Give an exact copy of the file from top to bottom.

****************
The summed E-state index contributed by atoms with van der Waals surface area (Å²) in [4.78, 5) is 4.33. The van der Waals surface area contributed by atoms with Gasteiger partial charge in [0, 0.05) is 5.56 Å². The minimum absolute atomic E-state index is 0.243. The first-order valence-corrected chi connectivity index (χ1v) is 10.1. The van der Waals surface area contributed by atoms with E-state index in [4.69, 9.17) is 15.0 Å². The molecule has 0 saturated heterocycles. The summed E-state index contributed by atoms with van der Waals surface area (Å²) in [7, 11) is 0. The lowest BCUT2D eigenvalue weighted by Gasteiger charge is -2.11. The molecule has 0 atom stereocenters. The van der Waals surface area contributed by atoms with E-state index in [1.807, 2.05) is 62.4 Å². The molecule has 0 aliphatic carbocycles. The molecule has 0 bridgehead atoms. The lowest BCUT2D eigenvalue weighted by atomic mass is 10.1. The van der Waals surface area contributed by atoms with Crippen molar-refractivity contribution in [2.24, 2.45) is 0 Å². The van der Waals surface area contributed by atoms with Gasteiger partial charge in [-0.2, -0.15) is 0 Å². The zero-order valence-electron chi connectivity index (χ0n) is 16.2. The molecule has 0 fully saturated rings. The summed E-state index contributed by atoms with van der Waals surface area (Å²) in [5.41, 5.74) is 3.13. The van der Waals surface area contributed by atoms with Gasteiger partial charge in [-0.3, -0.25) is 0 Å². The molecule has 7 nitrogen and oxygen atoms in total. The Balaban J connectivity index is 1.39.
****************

The summed E-state index contributed by atoms with van der Waals surface area (Å²) in [4.78, 5) is 4.33. The van der Waals surface area contributed by atoms with Gasteiger partial charge in [0, 0.05) is 5.56 Å². The minimum absolute atomic E-state index is 0.243. The first-order valence-corrected chi connectivity index (χ1v) is 10.1. The van der Waals surface area contributed by atoms with E-state index in [4.69, 9.17) is 15.0 Å². The molecule has 0 saturated heterocycles. The summed E-state index contributed by atoms with van der Waals surface area (Å²) in [7, 11) is 0. The lowest BCUT2D eigenvalue weighted by Gasteiger charge is -2.11. The molecule has 0 atom stereocenters. The van der Waals surface area contributed by atoms with E-state index in [1.807, 2.05) is 62.4 Å². The molecule has 0 aliphatic carbocycles. The molecule has 0 bridgehead atoms. The lowest BCUT2D eigenvalue weighted by atomic mass is 10.1. The van der Waals surface area contributed by atoms with Crippen molar-refractivity contribution in [2.24, 2.45) is 0 Å². The van der Waals surface area contributed by atoms with Gasteiger partial charge in [-0.2, -0.15) is 0 Å². The zero-order valence-electron chi connectivity index (χ0n) is 16.2. The molecule has 0 fully saturated rings. The summed E-state index contributed by atoms with van der Waals surface area (Å²) in [5.41, 5.74) is 3.13. The van der Waals surface area contributed by atoms with Gasteiger partial charge in [-0.3, -0.25) is 0 Å². The molecule has 7 nitrogen and oxygen atoms in total. The Balaban J connectivity index is 1.39.